From the development team at Red Mount Media and their publishers JanduSoft is a new entry into the pad bitingly frustrating platformer genre. It’s a genre that’s a bit niche, I’ll grant you, but with the likes of Super Meat Boy hogging the limelight, it’s quite a popular one. What we have here though is another game, another opportunity to die in a variety of hideous ways. The question is, do you dare come with me to a world of retro, pixel art sprites, devious traps and extremely difficult level layouts as we attempt to recover The Lost Cube?
As the title alludes to, the village we live in used to have a cube, but alas, no longer. It is in this village that we, as the games’ protagonist, find ourselves somewhere in Northern Europe. But honestly, that isn’t really important. What is important is that everyday, a special melody is played upon a magic guitar, and this brings prosperity to the land, making all things well. One day, however, the forces of evil steal a magical red cube that holds some kind of power, and so a brave soul must venture out into the world to recover it. We, as Ulrik, a somewhat ordinary guy armed only with a guitar, must try and recover The Lost Cube, using only the power of music and interpretive dance. Actually, I made that up, you have to go out into the world, armed only with the power of jumping.
The world that we have to make our way through is hostile, to say the least. Each level is loaded as a separate entity, with platforms to jump about onto, spikes to avoid and various things to collect, such as plectrums and guitar strings. Now, the objective of our adventure is to make our way to a certain point, which will open a portal elsewhere, that we then have to make our way to in order to escape. Oh, and just to add a little bit of spice, there are collectibles present too, however if we do manage to snag one but then subsequently die before we escape, when we restart the level we have to pick it up again. There’s no mollycoddling with The Lost Cube.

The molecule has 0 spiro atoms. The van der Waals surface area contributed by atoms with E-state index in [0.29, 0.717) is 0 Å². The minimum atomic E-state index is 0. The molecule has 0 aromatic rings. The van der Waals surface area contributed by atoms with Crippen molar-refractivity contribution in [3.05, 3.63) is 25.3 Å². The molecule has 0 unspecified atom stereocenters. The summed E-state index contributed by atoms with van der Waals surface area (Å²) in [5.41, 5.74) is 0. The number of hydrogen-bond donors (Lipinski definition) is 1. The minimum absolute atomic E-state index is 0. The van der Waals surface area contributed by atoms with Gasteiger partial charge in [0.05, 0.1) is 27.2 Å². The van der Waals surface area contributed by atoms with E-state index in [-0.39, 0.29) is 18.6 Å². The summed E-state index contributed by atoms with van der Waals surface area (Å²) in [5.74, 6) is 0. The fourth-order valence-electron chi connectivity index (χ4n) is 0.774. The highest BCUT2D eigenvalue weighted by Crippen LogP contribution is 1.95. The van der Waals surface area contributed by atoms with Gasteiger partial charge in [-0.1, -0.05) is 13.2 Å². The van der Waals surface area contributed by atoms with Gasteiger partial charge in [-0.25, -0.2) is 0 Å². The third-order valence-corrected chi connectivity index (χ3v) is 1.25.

For the first few levels at least, we don’t have anything to worry about, except a set of big nasty spikes, positioned in just the wrong places for us to have an easy run. “No problem!”, I’m sure you’re thinking, “With the power of Ulrik’s double jump we’ll soon clear those pesky spikes and be back home for tea and biscuits”.
Well, yes and no.
Clearing spikes soon becomes second nature, but the issue arises when you have to start making very precise jumps. You see, whether it’s the world that is icy, or whether the bottom of Ulrik’s shoes have had grease applied, he seems to slide a little whenever he lands from a jump. When you are trying to make a pixel perfect leap, that slide is usually the difference between success and a pitiful spike-based death. Another issue is Ulrik’s ability to wall jump. The ability itself is not the issue, but rather the dismount that is where problems arise. You see, as you have to keep the stick pressed towards the wall as you ascend, when you want to jump off, you have to jump and then move the stick in the direction you want to go. Unfortunately it is annoyingly imprecise, leading to either Ulrik falling short or taking a hit with another bloody death in the spikes. Other than the fact the controls don’t seem up to the job, the rest of The Lost Cube seems to follow this exact pattern. However, as you go, you will meet new and different dangers, such as angry Vikings and, weirdly, laser beams. Just what you expect to find in a medieval looking forest.
The presentation of things is very retro indeed, with Ulrik basically being comprised of a pile of pixels; albeit one with a deal of personality. The levels and enemies are also suitably retro, with a real minimalist vibe overruling the game. You’ll find that the majority of The Lost Cube is played out in silence, which adds to the atmosphere, with only the “twang” as you pick up a string or plectrum to break the quiet. Of course, with no music to hide behind, the pathetic squelch as Ulrik meets his doom – again and again and again – sounds even more heartbreaking. And make no mistake, die you will – in fact I’d not be surprised if you nabbed the achievement for dying 100 times on about the sixth level. It’s much more like Dark Souls than Super Mario, let’s put it that way!
All in all, if you are a masochist and dislike folk made out of pixels, then The Lost Cube on Xbox is the perfect game for you. If however you are just looking to play video games to relax, maybe this isn’t the title you should be spending time with. It’s a frustrating experience that just grows as you watch Ulrik slide off the edge of a tiny moving platform time and time again, although strangely it does still manage to bring about a slight urge to keep playing. As long as you know when to step away – for the sake of your Xbox controller if not for yourself – you’ll be fine here.